Citation

Population

Variable

Physical activity measure

Results

Physical activity monitoring

 Bogg & Slatcher [59]

960 adults; 25–74 years

Saliva; 0 h, + 0.5 h; CAR

Physical activity survey, vig./mod., general activity

No relationships

 Dubose & McKune [66]

23 females children; 8.4 ± 0.9 years

Saliva; 0 h, + 0.5 h; AUCg

5-day tracking via Actigraph

Vig. and MVPA vs. + 0.5 h (r = .52, .39), vig vs. AUCg (r = .46)

 Eek et al. [60]

352 female, 229 male; 46.3 ± 10.7 years

Saliva; 0 h, + 0.5 h; CAR%, CARμ, CMP

SOFI-20

CAR vs. LoE (r = .11), PE (r = .11); 0 h vs. PE (r = −.1)

 Heaney et al. (2014) [72]

36 community-dwelling adults; 65–88 years

Saliva; 0 h, + 0.5 h; CAR

West of Scotland Twenty-07 Study

No difference based on activity level

 Heaney et al. (2012) [86]

24 students (20 ± 1.16 years) and 48 older adults (75.6 ± 6.35 years)

Saliva; 0 h, + 0.5 h; CAR

Whitehall Study questionnaire

No relationships

 Martikainen et al. [64]

272 adolescents; 12.4 ± 0.5

Saliva; 0 h, + 0.25 h, + 0.5 h, + 0.75 h, + 1 h; AUCg

12 h Actiwatch; PA, ST, vig. PA

Female AUCg partial correlations with PA, ST, vig. PA

 McHale et al. [69]

28 adolescents; 13.3 ± 2.3 years

Saliva; 0 h, + 0.5 h; CAR, peak

DISE-YV

No effects

 Pulopulos et al. [68]

86 older adults; 64.42 ± 3.93 years

Saliva; 0 h, + 0.5 h, + 0.45 h; AUCi

PA, walking speed

AUCi correlated with WS (r = −.223); PA significant covariate in regression model

 Strahler et al. (2010a) [71]

Older and younger ballroom dancers and controls

Saliva; 0 h, + 0.5 h; CAR, AUCg

PA (h/week)

No relationship

 Vreeburg et al. [61]

418 adults from Netherlands Study of Depression and Anxiety; 43.0 ± 14.7 years

Saliva; 0 h, + 0.5 h, + 0.45 h, + 1 h; AUCg, AUCi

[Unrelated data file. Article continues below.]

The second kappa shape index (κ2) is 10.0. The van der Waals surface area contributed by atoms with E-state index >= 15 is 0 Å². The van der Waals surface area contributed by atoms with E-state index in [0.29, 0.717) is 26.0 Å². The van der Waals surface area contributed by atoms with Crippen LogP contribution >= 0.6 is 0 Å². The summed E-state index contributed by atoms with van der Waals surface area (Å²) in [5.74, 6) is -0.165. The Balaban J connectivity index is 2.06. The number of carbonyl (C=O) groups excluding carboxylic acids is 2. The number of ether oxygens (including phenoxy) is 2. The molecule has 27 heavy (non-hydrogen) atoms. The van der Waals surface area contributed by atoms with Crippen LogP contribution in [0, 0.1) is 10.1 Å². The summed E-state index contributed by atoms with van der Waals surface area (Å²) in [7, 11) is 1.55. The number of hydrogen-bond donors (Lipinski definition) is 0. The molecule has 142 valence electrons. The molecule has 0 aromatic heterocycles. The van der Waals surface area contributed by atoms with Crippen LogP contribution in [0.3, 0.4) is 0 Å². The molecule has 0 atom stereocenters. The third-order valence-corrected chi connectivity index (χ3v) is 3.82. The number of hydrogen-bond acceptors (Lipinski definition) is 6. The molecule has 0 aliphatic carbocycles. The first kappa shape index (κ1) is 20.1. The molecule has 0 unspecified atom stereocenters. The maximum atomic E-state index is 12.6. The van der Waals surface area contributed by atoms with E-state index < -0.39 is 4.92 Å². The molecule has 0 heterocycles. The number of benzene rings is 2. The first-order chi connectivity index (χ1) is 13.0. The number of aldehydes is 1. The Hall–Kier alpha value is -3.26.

Physical Activity Questionnaire

Partial correlations with PA and AUCg (β=.13) AUCi (β= − .11)

 Zeiders et al. [70]

100 adolescents of Mexican-origin families; 15.3 ± 0.5 years

Saliva; 0 h, + 0.5 h; CAR

Daily exercise self-report

No relationship

Physical Function Tests

 Gardner et al. [73]

962 males; 73.4 ± 4.17 years; CaPS cohort

Saliva; 0 h, + 0.5 h; CAR

“Get up and go” and “flamingo” tests

No relationship

CaPS Caerphilly Prospective Study, vig vigerous, mod moderate, SOFI-20 Swedish Occupational Fatigue Inventory, PA physical activity, WS walking speed, ST sedentary time, PE physical exertion, LoE lack of energy

Table 5

CAR response to upcoming exercise stress (n = 5)

Citation

Population

Variable

Exercise intervention

Results

Balthazar et al. [75]

8 male triathletes; 27.8 ± 3.2 years

Saliva; 0 h, + 0.5 h

2–4 h triathlon (1.5 km swim, 42 km cycling, 10 km run) vs. rest day

No diff. in CAR, ↑0 h and ↑+ 0.5 h on Comp day

Diaz et al. [77]

11 male swimmers; 21.5 ± 2.16 years

Saliva; 0 h, + 0.5 h, + 1 h; CAR, AUCg, AUGi

Major swimming competition

No difference (C vs. Comp).

Labsy et al. [74]

9 male soccer players; 19.9 ± 0.4 years

Saliva; 0 h, + 0.5 h; CAR

Morning/afternoon exercise 45 min@70%HRpeak + 2 × 15min@80%HRpeak + 5 × 1 min@HRmax

No relationship

Meggs et al. [78]

41 competitive swimmers; 15.2 years

Saliva; 0 h, + 0.25 h, + 0.5 h; AUCg

100 m swimming competition

AUCg relationship with performance (β = .321)

Strahler et al. (2010b) [76]

12 national martial arts athletes

Saliva; 0 h, + 0.25 h, + 0.5 h, + 0.75 h, + 1 h; AUCg

National martial arts competition

No relationships

HR peak heart rate peak, C control, Comp competition

Response to a Prolonged Exercise Intervention

Studies observing prolonged exercise interventions included a number of populations and exercise interventions. In an attempt to more clearly understand the responses observed, we discuss the impact on athletes and non-athletes separately.

Athletes